The word has not changed its meaning and the genre is not misnamed. The only change in the meaning of the word is with respect to its second part, graphos: now there are cameras – there is still photography, film and video. The method of graphic depiction have increased in number and in kind: the content is the same; the meaning is the same; the purpose is the same; the status of the women depicted is the same; the sexuality of the women depicted is the same; the value of the women is the same.

    […]

    The word pornography does not have any other meaning that the one cited here, the graphic depiction of the lowest whores. Whores exist to serve men sexually. Whores only exist within a framework of male sexual domination. Indeed, outside that framework, the notion of whores would be absurd and the usage of women as whores would be impossible.

    The word whore is incomprehensible unless one is immersed in the lexicon of male domination. Men have created the group, the type, the concept, the epithet, the insult, the industry, the trade, the commodity, the reality of woman as whore.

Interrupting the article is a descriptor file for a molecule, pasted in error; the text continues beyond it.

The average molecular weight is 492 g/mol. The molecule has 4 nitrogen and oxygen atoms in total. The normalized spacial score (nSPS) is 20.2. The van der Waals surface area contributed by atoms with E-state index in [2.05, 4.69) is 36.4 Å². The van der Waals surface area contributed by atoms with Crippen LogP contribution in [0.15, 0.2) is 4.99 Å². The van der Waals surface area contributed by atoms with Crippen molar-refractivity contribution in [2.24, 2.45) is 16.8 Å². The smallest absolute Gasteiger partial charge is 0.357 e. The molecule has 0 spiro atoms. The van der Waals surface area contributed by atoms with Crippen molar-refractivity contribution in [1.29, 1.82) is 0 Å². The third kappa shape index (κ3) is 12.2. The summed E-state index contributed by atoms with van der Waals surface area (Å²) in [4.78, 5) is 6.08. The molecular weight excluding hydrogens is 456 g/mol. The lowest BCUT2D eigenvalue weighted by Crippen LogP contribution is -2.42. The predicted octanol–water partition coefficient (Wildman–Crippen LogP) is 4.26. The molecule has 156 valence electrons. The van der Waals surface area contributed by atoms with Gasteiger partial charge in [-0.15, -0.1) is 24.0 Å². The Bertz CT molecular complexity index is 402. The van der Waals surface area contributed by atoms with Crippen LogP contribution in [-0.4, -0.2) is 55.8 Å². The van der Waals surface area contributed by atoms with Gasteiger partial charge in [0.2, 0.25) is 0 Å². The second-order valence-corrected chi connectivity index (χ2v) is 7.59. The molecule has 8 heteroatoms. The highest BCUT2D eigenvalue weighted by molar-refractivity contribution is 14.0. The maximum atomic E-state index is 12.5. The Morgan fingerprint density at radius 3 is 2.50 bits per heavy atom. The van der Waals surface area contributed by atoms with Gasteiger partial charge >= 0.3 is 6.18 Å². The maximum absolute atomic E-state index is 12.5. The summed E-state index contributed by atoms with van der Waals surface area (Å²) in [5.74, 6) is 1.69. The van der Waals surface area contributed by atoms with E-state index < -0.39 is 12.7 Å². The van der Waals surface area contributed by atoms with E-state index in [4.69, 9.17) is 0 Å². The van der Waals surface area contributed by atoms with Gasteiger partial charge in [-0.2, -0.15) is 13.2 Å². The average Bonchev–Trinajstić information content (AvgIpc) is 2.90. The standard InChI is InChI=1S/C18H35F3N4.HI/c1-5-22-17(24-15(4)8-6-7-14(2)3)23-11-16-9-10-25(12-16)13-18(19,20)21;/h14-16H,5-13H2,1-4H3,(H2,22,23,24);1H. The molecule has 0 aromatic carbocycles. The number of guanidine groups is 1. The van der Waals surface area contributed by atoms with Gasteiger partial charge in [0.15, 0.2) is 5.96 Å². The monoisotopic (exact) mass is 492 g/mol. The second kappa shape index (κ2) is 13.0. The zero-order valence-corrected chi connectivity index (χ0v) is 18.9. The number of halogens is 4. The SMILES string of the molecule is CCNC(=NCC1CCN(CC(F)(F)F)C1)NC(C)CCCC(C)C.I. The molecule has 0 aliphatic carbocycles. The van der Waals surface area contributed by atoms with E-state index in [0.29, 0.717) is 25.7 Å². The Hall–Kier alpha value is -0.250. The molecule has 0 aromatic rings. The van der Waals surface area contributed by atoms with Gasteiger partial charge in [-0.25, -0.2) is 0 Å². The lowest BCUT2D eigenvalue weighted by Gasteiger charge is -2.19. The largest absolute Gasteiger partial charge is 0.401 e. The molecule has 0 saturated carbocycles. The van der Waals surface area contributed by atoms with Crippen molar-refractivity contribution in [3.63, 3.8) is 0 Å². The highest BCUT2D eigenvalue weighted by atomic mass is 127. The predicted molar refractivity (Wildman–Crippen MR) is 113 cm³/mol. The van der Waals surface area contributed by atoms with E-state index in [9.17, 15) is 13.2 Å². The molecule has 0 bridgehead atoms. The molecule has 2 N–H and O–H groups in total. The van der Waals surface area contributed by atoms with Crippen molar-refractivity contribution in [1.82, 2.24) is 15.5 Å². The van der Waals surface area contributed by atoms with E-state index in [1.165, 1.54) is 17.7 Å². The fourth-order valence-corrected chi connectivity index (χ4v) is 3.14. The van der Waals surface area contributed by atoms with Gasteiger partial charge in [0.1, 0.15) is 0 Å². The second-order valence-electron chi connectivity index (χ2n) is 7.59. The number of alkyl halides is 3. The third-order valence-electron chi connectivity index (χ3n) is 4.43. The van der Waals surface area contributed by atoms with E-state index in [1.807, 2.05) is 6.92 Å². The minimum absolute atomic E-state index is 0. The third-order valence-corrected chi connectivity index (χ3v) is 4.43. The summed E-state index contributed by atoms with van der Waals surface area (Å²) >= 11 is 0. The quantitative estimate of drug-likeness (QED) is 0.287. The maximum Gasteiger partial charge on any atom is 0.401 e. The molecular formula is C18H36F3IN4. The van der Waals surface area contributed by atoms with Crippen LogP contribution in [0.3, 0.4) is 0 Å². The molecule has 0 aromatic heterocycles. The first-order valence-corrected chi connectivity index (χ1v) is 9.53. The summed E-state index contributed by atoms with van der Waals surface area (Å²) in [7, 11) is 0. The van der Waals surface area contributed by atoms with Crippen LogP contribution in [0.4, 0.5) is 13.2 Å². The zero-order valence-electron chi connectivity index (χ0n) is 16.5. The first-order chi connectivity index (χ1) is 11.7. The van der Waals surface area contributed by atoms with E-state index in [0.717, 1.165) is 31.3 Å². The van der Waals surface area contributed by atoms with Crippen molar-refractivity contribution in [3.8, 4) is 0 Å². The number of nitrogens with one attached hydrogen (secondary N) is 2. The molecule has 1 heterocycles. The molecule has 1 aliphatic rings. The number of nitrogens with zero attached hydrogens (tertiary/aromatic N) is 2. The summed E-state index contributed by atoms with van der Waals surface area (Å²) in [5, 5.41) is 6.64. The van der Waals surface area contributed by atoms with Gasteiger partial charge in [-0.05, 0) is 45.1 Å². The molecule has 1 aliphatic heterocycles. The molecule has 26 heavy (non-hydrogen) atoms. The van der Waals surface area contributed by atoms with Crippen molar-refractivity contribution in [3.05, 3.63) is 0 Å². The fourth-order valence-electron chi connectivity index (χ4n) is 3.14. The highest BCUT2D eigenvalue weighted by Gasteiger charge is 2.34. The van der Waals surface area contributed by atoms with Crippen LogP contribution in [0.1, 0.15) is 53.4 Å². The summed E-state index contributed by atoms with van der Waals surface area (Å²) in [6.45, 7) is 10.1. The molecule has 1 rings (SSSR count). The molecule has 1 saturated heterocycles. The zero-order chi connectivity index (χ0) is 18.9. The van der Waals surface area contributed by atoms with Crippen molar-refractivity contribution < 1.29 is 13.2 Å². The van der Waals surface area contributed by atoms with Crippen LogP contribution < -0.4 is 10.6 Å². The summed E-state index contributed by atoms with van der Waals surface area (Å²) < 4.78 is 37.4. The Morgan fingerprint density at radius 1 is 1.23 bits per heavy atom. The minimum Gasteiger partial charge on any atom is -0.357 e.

Woman as whore exists within the objective and real system of male sexual domination. The pornography itself is objective and real and central to the male sexual system. The valuation of women’s sexuality in pornography is objective and real because women are so regarded and valued. The force depicted in pornography is objective and real because force is so used against women.

    The debasing of women depicted in pornography and intrinsic to it is objective and real in that women are also debased. The uses of women depicted in pornography are objective and real because women are so used.

    […]

    The definition of women articulated systematically and consistently in pornography is objective and real in that real women exist within and must live with constant reference to the boundaries of this definition.

    The fact that pornography is widely believed to be “sexual representations” or “depictions of sex” emphasizes only that the valuation of women as low whores is widespread and that the sexuality of women is perceived as low and whorish in and of itself. The fact that pornography is widely believed to be “depictions of the erotic” means only that debasing of women is held to be the real pleasure of sex. As Kate Millett wrote, women’s sexuality is reduced to the one essential: “cunt… our essence, our offense”.